1. Prior to starting, I had to revive my starter after being away for 8 days (to Portland). It had a charcoal color at the top, underneath the hooch. In the evening, I poured off the hooch and skimmed of the charcoal, leaving about ⅓ cup tired, sweet-smelling starter. I fed it 4 Tbsp water and 2 Tbsp whole wheat flour (more water because it was too thick after pouring off hooch). Each of next 2 days, in the morning, I fed it another 4 Tbsp water and 3 ½ Tbsp flour; after bubbling up, it totally fills the pint jar.
  2. Added 2 ladlefuls starter (just shy of ¾ cup) to 2 cups flour in bowl, then worked in 1 cup warm water (105°F). Added more water, ¼ cup at a time, for 1 ¼ cup total. Resultant mixture is really soft, more liquidy than the original starter. Set in my pilot-lit broiler compartment, covered with damp cloth, to rise at 10:30 PM. Totals so far: water = 1 ¼ cup; flour = 2 cups + ¾ cup starter
  3. At 9 AM next day, it had a dry, brown crust on top with some hooch; I stirred these in. (didn’t need dry warmth of off-broiler). After stirring, I removed 2-ladlesfull very lively ferment to my starter crock. Continued with recipe, working in 1 ¾ cups flour in ¼ cup batches, allowing it to rest a couple times. Kneaded in 2 Tbsp white flour while shaping loaf. Very soft and elastic, and filled the buttered pan ¾ full (perfect). Totals so far: water = 1 ¼ cup; flour = 3 ¾ cups + 2 Tbsp + 0 starter (added/removed same amount)
  4. Rise: 30 min in off oven (not as warm as the broiler) for a half hour, covered with damp cloth, then 2 hr 15 min on top of stove (heat off, but some warmth from pilot light), on a simmer plate (for warm air circulation), as I will be gone for a couple hours. When I returned it had barely risen, so back into off-oven (4 ½ hrs). Removed from oven so I could preheat it, about 45 min. Loaf had risen above top of pan but is level rather than rounded on top. Total rise time, 7 hr, 15 min
  5. Spritzed top with water and put in oven to bake at high temp, 20 min. Then reduce heat to 375°F for about 55 minutes. It didn’t get much oven spring, but it is fairly  bubbly, and not too sour. Actually, it tastes great! However, it got more sour each day.


  • In summer’s warm weather, don’t put the sponge in the off-broiler; rather keep it on counter, or on pilot-lit stove (on a trivet, to allow air circulation) in cooler weather. For loaf rise, OK to put in off-oven to shorten rise time.
  • Could have made a slightly larger loaf for the pan. Try increasing sponge amounts to 2¼ cups flour, and up to 1 ½ cup water.

Testing Tassajara Method, with Whole Spelt starter & flour, 2/22-23/2012

Testing with 1 loaf. Spelt needs less water than wheat. Also gluten works faster so need less rise time to double in bulk. Decided to start sponge in evening for shorter rest time overnight.

  • Ingredients for spelt sponge: ¾ cup active starter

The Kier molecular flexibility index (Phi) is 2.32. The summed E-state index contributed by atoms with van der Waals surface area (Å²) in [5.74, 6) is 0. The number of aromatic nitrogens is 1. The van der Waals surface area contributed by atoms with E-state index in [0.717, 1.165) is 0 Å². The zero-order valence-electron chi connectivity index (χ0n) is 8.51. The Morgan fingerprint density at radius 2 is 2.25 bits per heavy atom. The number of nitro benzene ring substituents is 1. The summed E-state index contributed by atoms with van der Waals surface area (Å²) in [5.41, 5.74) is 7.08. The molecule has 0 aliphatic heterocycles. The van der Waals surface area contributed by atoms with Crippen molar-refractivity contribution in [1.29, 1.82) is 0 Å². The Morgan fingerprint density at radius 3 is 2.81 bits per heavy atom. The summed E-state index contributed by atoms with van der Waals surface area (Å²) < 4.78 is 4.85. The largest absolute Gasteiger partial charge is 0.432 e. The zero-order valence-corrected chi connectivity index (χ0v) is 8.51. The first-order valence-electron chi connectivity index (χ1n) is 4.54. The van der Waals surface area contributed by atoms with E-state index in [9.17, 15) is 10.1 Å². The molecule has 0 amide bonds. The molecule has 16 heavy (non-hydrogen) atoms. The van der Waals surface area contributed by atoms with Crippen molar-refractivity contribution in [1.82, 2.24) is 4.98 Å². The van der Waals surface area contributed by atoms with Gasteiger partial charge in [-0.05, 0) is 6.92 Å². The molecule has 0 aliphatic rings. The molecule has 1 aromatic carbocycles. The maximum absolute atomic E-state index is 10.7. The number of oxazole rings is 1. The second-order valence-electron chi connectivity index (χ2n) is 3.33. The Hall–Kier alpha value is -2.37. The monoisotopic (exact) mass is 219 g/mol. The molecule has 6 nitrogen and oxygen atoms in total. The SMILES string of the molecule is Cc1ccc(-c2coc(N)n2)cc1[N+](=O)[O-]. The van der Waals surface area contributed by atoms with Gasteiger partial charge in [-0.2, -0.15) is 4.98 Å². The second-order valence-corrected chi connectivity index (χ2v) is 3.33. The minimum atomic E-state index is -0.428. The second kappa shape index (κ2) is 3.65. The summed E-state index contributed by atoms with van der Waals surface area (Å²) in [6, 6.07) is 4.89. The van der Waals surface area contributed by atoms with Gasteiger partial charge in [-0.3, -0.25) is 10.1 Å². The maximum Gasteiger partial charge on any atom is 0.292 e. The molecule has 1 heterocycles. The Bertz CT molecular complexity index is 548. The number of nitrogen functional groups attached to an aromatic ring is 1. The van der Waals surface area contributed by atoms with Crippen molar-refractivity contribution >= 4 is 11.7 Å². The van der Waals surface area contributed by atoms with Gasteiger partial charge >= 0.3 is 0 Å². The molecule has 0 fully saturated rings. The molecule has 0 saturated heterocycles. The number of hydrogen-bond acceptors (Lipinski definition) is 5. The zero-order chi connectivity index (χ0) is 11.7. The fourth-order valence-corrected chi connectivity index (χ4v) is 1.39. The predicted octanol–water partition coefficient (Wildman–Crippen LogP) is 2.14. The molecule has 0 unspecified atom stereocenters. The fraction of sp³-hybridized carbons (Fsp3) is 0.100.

• 1 ¾ – 2 ¼ cups whole spelt flour
  • 1 – 1 ¼ cups warm water
  • After sponge rise: ¼ cup olive oil
  • 1 ½ – 2 cups whole spelt flour
  • up to ¼ cup unbleached white flour for kneading
  • 2 tsp unrefined sea salt

(1.) At 7:30 PM, started with 1 ¾ cup freshly-ground whole spelt flour, ¾ cup starter and 1 cup water; beat 100-strokes to work gluten, but it doesn’t seem very worked. Also it’s pretty soft, but hard to tell if its right because the freshly-ground flour is a bit coarse. After letting it rest in warm spot for about an hour, with a damp plastic bag over the bowl, the coarse grains of flour had softened into the dough and it looks like the gluten is activated. I re-covered the bowl and let it rest overnight, on a trivet on top of my pilot-lit stove. About 13 hours sponge rest. Totals so far: water = 1 cup; flour = 1 ¾ cups + ¾ cup starter 

(2.) Next day, 9 AM: sponge is wonderfully spongy and had not dried out on top. I removed ¾ cup to my crock for future starter, then added oil and salt. Added 1 ½ cups whole spelt then let it rest, as the coarse grain needed to soften. I think that was too much whole spelt. The dough is kneadable but a bit stiffer than I understand sourdough to be. So I added a bit of water, about 1 Tbsp and kneaded that in, then shaped for the pan. Used about ⅛ cup white spelt flour for kneading/shaping. Totals so far: water = 1 cup + 1 Tbsp; flour = 3 ¼ cups + 2 Tbsp + 0 starter (added/removed same amount)

(3.) Cut the slits and set to rise, with the pan placed inside a damp plastic bag, at 9:30 AM. After 90 minutes it had barely risen so let it rise til late afternoon. 4 PM, started oven to preheat; 4:45 PM loaf is almost to top of pan; brushed top with water and into oven; 7 hours, 15 minutes rise. After 20 min in oven, lowered to  375°F for 35 minutes, when internal temperature reached 190°F. Out of oven at 5:40, for total time 55 minutes.

Result: Didn’t get much oven spring. Crust shows signs of sourdough bubbles, as does the interior of the bread. It’s a bit heavy but not too sour. Pretty tasty.

Testing Tassajara Method, with Whole Spelt starter & flour, 3/12-13/2012

Testing with 1 loaf, with same starter as used for Feb Tassajara loaf, and March loaf of Ronny’s Simple Sourdough, and it is now more mature.